One of my great-
Through an unfortunate series of button pressings, I have somehow gotten the infernal contraption into such a state that it is only able to render a single “song”, entitled “Man in the Box” by an ensemble known as “Alice in Chains”. I am not sure who put Alice in the chains, but perhaps she should have had her mouth sewn shut as well.
Nonetheless, I feel obligated to turn the machine on and let it emit its foul cacophony whenever any of my great-
I’m the man in the box.
Bundled in my shift.
Don’t you come and shave me, shave me.
Ahh, there’s the rub. For now it turns out that we, the editors of Speculative Grammarian, are the proverbial Man in the proverbial Box, and it is time for us to take our proverbial Shaving.
In this issue Nachele Thanhthu and Nyklus Affanita of the Orvall Oryan School for the Onomastically Challenged have written, in their article “Black Box Testing in Linguistics”, an account of the experiment they were conducting and the conclusions they have drawn, all of which will explain the repetitive occurrence of the question “How many linguists does it take to pick up a box from the ground?” in the Letters to the Editor over the last several issues.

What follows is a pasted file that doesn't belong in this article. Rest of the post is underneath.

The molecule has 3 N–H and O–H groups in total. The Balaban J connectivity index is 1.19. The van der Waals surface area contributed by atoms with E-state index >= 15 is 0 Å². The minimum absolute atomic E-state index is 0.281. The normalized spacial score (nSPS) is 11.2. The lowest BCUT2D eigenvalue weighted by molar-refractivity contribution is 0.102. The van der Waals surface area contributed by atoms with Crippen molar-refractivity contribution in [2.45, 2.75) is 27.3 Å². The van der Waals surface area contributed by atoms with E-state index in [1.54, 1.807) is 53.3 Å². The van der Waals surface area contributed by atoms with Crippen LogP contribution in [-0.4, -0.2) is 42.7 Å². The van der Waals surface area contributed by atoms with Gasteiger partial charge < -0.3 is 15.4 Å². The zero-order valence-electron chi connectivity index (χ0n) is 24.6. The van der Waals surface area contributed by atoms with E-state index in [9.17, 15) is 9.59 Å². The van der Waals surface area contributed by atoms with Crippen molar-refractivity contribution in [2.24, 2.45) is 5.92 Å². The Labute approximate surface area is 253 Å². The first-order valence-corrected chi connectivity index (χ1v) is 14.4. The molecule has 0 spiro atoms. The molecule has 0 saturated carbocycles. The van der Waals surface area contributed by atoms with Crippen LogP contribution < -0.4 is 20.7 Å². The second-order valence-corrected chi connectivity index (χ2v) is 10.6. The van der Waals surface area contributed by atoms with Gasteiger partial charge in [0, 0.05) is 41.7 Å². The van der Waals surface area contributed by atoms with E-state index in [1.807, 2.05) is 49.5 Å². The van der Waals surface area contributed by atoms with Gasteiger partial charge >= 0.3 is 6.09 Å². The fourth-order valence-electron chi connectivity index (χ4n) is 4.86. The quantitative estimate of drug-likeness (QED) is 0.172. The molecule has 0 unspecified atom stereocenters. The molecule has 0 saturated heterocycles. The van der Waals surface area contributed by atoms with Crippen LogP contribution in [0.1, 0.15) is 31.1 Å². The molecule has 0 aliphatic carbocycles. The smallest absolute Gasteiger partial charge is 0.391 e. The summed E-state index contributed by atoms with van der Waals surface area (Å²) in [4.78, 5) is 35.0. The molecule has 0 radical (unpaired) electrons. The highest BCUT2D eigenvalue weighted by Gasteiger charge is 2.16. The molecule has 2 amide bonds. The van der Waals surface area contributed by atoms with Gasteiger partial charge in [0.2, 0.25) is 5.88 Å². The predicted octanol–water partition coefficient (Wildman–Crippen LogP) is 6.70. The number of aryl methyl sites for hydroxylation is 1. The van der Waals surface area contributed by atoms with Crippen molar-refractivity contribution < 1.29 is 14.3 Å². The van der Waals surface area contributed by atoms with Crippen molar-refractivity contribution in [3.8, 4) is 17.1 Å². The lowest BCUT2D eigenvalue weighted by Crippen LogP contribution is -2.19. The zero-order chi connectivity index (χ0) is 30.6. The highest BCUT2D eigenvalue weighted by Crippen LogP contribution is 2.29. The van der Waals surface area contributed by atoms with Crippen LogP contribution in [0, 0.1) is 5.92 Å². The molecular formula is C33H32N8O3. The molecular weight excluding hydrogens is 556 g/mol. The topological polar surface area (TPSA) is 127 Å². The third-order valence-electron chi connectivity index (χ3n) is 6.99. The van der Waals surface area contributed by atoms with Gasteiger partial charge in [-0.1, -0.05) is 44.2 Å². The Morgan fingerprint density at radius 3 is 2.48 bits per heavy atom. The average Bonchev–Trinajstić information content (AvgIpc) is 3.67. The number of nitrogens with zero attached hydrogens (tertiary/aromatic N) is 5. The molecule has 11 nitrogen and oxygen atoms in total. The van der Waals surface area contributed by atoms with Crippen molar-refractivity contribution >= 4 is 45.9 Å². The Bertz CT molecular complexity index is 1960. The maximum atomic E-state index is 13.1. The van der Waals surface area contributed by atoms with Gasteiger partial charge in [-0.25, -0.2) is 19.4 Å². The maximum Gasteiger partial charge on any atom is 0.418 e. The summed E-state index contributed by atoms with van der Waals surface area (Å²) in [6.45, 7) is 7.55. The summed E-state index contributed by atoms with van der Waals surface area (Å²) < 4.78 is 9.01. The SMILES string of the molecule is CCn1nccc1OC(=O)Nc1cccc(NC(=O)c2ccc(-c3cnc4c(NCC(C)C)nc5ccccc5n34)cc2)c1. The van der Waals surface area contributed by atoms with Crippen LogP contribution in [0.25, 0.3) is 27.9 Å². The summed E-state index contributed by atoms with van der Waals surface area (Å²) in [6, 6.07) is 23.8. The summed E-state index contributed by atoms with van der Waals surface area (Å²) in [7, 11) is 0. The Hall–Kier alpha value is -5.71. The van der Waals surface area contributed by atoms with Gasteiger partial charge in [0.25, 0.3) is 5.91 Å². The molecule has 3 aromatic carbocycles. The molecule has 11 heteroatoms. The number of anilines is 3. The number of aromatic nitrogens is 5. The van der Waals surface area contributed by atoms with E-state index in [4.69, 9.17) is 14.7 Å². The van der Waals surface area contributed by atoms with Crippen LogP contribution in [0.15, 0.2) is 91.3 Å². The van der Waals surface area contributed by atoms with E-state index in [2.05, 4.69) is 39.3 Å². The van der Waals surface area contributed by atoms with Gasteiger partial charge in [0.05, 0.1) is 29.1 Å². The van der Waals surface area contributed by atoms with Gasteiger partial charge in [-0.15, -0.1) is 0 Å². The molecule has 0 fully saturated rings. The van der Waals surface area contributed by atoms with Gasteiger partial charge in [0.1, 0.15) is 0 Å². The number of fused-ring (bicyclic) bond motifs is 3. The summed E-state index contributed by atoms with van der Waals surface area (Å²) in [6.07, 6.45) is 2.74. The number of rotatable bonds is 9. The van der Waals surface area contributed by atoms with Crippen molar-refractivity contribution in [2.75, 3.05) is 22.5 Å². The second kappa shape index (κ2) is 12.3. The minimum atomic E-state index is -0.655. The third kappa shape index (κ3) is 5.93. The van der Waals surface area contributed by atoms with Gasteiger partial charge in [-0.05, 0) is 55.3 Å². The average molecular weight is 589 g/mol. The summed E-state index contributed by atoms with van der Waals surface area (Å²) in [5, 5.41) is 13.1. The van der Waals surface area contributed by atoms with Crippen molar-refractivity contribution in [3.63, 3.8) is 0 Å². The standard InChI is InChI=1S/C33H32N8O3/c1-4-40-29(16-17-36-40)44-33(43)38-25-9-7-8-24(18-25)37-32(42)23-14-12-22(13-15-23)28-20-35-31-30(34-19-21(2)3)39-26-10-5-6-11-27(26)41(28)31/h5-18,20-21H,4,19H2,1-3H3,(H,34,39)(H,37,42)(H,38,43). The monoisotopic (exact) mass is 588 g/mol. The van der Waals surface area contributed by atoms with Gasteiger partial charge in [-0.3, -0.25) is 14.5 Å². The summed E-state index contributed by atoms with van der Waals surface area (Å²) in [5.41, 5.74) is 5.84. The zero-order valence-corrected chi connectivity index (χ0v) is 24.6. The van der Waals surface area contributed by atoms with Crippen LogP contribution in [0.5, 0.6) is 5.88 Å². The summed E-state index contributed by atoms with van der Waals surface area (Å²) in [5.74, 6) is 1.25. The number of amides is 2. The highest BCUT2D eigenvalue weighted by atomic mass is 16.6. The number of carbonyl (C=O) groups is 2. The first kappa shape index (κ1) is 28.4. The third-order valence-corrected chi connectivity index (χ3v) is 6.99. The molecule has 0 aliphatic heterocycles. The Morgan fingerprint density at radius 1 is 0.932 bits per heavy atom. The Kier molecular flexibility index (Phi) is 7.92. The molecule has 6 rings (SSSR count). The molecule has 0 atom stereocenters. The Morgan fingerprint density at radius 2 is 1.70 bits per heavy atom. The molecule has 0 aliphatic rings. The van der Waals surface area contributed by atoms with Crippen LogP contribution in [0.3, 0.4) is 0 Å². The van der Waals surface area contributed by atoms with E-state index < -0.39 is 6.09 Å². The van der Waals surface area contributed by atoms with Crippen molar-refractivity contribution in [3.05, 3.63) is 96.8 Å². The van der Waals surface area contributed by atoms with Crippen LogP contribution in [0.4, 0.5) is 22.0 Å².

While their conclusions are interesting and exciting, I feel that I must also explain what was, I must confess, ultimately an editorial oversight that allowed Thanhthu and Affanita’s experiment to take place. Unlike other journals we’ve heard about (not to name names, but some rhyme with Shmanguage, Shminguistic Shminquiry, or The Shmournal of Shmomparative Shmermanic Shminguistics), Speculative Grammarian receives upwards of ten thousand letters to the editor each week. Not surprisingly, we burn through about a dozen letters editors per week, as well. And, as is well known in academic publishing circles, the time required to prepare an issue of a journal is proportional to eπp, where p is the prestige of the journal, measured in millilabovs. That obvious, massive delay plus the discontinuous nature of the epistolary editorial awareness of SpecGram meant that, frankly, we didn’t notice the repeated question until the article explaining it all was submitted.
I would apologize, but the linguistic ends have justified the interrogatively repetitive means.